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Monday, August 4, 2014

The OBF at 27: Evolving with the Times

It's pretty much an accepted fact that the Oregon Brewers Festival is the crown jewel of Oregon Craft Beer Month and the granddaddy of all Oregon beer festivals. Yet I am beginning to wonder if the OBF and other events held during the wacky outdoor season aren't losing some of their luster in the face of relentless competition.

When the post-event press materials for the 2014 OBF arrive, they will almost certainly document a drop in attendance (announced attendance last year was 85,000). Numbers were down Wednesday and Thursday, and Friday seemed much less crowded than usual. I doubt they made those losses up on the weekend. Less than perfect weather the first two days was obviously an issue, but not the only one.

Here's the thing: This event was once a novelty. You could go to Waterfront Park and, in one place, taste beers you might not find anywhere in town. Even if you could find them, you wouldn't be drinking them in a festive, outdoor space. I vividly remember my first OBF, walking the grounds and marveling at the beer and the venue.

That experience is no longer a novelty here. On any given summer day in Portland, you can choose from numerous establishments that offer a multitude of unique beers on tap and outdoor seating to boot. And no lines. I don't think it's a stretch to say a growing number of people have discovered that these places offer a plausible alternative to the OBF and other summer festivals.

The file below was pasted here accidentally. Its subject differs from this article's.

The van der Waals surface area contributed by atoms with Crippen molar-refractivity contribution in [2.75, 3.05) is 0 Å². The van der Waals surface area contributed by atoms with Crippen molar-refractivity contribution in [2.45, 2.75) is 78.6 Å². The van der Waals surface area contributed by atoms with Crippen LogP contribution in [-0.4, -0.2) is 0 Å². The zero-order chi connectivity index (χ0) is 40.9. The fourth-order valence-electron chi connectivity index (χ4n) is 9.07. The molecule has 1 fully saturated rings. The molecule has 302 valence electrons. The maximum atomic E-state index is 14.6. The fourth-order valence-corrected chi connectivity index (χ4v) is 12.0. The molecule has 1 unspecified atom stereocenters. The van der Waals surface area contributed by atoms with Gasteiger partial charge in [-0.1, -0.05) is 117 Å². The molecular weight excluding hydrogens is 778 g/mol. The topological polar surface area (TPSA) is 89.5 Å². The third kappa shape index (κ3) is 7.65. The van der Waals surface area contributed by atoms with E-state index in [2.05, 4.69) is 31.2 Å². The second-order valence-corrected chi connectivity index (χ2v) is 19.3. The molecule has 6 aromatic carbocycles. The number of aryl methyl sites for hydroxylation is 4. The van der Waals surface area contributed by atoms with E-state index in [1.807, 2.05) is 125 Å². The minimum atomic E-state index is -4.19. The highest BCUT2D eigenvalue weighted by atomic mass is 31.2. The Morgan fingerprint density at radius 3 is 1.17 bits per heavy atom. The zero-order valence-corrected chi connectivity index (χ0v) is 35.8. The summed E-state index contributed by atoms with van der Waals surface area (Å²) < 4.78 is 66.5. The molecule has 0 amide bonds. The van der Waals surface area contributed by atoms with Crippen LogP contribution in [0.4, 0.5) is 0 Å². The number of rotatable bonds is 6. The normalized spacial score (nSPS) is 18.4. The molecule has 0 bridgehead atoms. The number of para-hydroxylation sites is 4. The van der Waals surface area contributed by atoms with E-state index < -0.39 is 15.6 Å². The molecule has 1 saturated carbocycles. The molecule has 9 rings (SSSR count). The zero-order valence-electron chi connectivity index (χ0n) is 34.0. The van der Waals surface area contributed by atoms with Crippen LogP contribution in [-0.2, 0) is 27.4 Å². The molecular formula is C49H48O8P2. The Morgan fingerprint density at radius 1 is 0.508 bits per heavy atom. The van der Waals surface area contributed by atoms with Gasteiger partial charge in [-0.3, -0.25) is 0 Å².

Don't get me wrong, I'm not grinding on the OBF, which remains a great event. In fact, one can easily argue its success is in many ways responsible for the excellent watering holes around Portland. The OBF and spin-offs of its ilk helped spread the gospel of craft beer. The result is the vibrant beer scene we have.

The reality of escalating competition is not lost on OBF organizers. Moving to a glass tasting vessel last year was part of giving festival goers a better experience (the glass will be gone next year, replaced by a Lexan cup to satisfy the city, I'm told). Adding days to spread the crowd came out of the same thinking. This year's addition of Dutch brewers gave the event an international flavor for the first time. And so on.

Given what's happening in the background, expect organizers to seek additional ways to reinvent the event in coming years. What that means is uncertain, but the tried and true formula used for 27 years will have to evolve to keep the event as relevant as it has been. Spectacular growth is creating interesting challenges in craft beer. There are worse problems to have.

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